If New Delhi wants Taipei to help build supply chain security, it should expect Taiwan to ask for more political support.
India’s diplomats have been told to focus on the three Ts: Trade, Technology and Tourism. Together, these make a fourth T, Taiwan, look attractive.
Just in tourism, the potential is great, with 17 million Taiwanese tourists going abroad each year. On trade and investment, there is significant room for growth, with Taiwan and India each other’s 16th and 17th largest export partners in 2020. While trade and investment are growing, they are still a small percentage of India’s overall flows.
Technology partnerships are the key.
Taiwan dominates the semiconductor industry, a key enabler for virtually all industries. With India in direct conflict with China on its border, New Delhi is conscious of the need for trusted hardware providers for the growing Indian economy.
India’s “Make in India” initiative has spurred development of the manufacturing and Information and Communications Technology (ICT) sectors, and an increasing number of Taiwanese businesses have relocated manufacturing capacities from China to Southeast Asia and India.
One high-profile development is that Taiwan manufacturers have registered subsidiaries to manufacture iPhones in India. Taiwan is also a manufacturing hub of intermediate goods (such as metal fasteners, fabrics and optical panels) that can support India’s vision of building a self-sufficient manufacturing sector.
Forging a Taiwan–India supply chain partnership is attractive in a geopolitical environment where countries are seeking to reduce dependency on Chinese imports, such as the Quad’s semiconductor supply chain initiative.
When Taiwan hosted its high-profile Yushan Forum this month, it was followed by an Inaugural Taiwan–India Dialogue. Out of all the international supporters Taiwan courts through this regional dialogue, it chose India for special treatment.
From Taiwan’s side, India has long been a target country as part of its New Southbound Policy to enhance cooperation and exchange across the Indo-Pacific. India, which just became the world’s fifth largest economy, was singled out for an expanded relationship in President Tsai Ing-wen’s 2016 inaugural address. Given India’s complicated relationship with China and concerns about supply chains, now must seem a good time to try to shift Indian views.
From India’s side, geopolitics are clearly a factor. India’s concerns about China’s behaviour – including on its border, the Indian Ocean and the South China Sea – make it positively disposed towards Taiwan. There has been a significant milestone with India, for the first time expressing its concerns about the militarisation of the Taiwan Strait.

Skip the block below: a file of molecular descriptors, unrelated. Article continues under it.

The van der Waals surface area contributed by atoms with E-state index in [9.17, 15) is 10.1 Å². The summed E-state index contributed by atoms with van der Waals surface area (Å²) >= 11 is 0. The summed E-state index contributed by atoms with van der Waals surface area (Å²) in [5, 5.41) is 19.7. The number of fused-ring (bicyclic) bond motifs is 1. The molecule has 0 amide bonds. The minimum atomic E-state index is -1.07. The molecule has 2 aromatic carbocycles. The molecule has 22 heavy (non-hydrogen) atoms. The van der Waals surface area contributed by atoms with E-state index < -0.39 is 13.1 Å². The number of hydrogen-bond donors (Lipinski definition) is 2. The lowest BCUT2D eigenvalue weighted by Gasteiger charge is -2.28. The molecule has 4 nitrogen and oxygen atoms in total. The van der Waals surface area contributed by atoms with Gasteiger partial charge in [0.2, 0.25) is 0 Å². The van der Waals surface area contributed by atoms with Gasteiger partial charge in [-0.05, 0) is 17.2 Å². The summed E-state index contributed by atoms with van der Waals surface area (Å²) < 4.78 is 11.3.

Previously, the prevailing wisdom in New Delhi has been that too close a relationship with Taiwan could have a negative impact on the more important bilateral relationship with China. It has certainly not been as forthcoming in its support as some other countries. There’s the need to change the way India sees Taiwan – helping it loom more in Indian consciousness and better fit into India’s political narratives – by situating it in the context of Indo-Pacific security. This means a focus on democratic solidarity and explaining how Taiwan can contribute to a free, open and resilient Indo-Pacific, in line with the “Taiwan helps Asia, Asia helps Taiwan” philosophy.
These push factors – shared values of democracy, freedom and the rule of law – go so far, but the economic value of engagement will be the pull factor.
At the Yushan Forum, Taiwan’s Ministry of Economic Affairs presented the messages it is sending to India: that Taiwan is a trusted partner, adaptive to market demand, with a quality intellectual property regime and a complete industrial cluster. Taiwan stresses mutually beneficial cooperation, including bilateral collaboration to cultivate talents such as through study in Taiwan. It presents its model as one of horizontal cooperation, which helps create resilient supply chains by upgrading local industry.
Taiwan’s position in global supply chains makes it a desired partner for India’s goal of self-reliance and thus a consequential partner. So it was not surprising that at the Yushan Forum the Taiwan–India partnership was described by both Indian and Taiwanese speakers as “an idea whose time has come” and a “key partnership for the 21stCentury”.
The pithiest argument was from Deputy Minister for Foreign Affairs Tien Chung-kwang: “Taiwan is a champion in hardware; India is a champion in software.” You could say the same about Taiwan in terms of intellectual property and India in workforce, or about Taiwan in capital and India in market size. Complementarity may be more important than what the two have in common.
But geoeconomics says that economics and politics are linked. If India wants Taiwan to share the island’s “crown jewels” to build supply chain security, it should expect that Taiwan will ask for more political support. That will require India to reimagine relations with Taiwan in line with a shared liberal democratic identity.
Melissa Conley Tyler spoke at the Yushan Forum as a guest of the Taiwan Asia-Exchange Foundation (TAEF).